Beutler sums up the achievement of this latest "fact check":

His hosts [at AP] weren't listening -- and as a result they've made Obama's points about Republicans and the media for him....

It's true that Obama campaigned against an individual mandate in 2008, only to embrace it -- however reluctantly -- after he became president. But to say that constitutes a move to the left betrays a lack of understanding about the origins and purpose of the individual mandate, and of Obama's broader evolution on health care reform.

Wow. I my current affable mood, I will assume that with this item the AP was actually paying ironic homage to Obama's argument, and reminding him of the importance of continuing to make it. For more on today's false-equivalence news, see Greg Sargent in the Washington Post.

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James Fallows is a national correspondent for The Atlantic and has written for the magazine since the late 1970s. He has reported extensively from outside the United States and once worked as President Carter's chief speechwriter. His latest book is China Airborne. More

James Fallows is based in Washington as a national correspondent for The Atlantic. He has worked for the magazine for nearly 30 years and in that time has also lived in Seattle, Berkeley, Austin, Tokyo, Kuala Lumpur, Shanghai, and Beijing. He was raised in Redlands, California, received his undergraduate degree in American history and literature from Harvard, and received a graduate degree in economics from Oxford as a Rhodes scholar. In addition to working for The Atlantic, he has spent two years as chief White House speechwriter for Jimmy Carter, two years as the editor of US News & World Report, and six months as a program designer at Microsoft. He is an instrument-rated private pilot. He is also now the chair in U.S. media at the U.S. Studies Centre at the University of Sydney, in Australia.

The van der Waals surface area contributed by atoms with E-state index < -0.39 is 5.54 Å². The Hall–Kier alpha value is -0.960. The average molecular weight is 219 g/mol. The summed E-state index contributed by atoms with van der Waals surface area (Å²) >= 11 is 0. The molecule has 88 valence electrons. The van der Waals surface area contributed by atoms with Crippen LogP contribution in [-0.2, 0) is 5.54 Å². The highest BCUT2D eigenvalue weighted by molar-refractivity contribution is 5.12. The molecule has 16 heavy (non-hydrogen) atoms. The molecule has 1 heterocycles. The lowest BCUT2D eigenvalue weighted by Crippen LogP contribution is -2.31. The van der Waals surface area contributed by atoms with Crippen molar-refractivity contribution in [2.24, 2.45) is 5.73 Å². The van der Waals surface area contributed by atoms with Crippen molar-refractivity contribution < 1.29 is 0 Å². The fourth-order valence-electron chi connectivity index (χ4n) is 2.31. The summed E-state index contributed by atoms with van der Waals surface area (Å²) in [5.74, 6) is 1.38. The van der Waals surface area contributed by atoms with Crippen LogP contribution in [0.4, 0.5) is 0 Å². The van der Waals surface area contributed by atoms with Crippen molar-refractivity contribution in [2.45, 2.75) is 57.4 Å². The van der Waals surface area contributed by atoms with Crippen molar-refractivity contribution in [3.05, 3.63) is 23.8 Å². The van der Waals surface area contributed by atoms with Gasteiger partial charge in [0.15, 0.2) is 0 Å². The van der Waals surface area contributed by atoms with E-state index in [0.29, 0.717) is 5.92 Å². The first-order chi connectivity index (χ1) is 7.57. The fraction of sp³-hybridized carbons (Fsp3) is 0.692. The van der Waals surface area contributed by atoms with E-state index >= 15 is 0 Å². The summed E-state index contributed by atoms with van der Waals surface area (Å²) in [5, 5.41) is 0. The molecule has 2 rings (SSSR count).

Fallows has been a finalist for the National Magazine Award five times and has won once; he has also won the American Book Award for nonfiction and a N.Y. Emmy award for the documentary series Doing Business in China. He was the founding chairman of the New America Foundation. His recent books Blind Into Baghdad (2006) and Postcards From Tomorrow Square (2009) are based on his writings for The Atlantic. His latest book is China Airborne. He is married to Deborah Fallows, author of the recent book Dreaming in Chinese. They have two married sons.

Fallows welcomes and frequently quotes from reader mail sent via the "Email" button below. Unless you specify otherwise, we consider any incoming mail available for possible quotation -- but not with the sender's real name unless you explicitly state that it may be used. If you are wondering why Fallows does not use a "Comments" field below his posts, please see previous explanations here and here.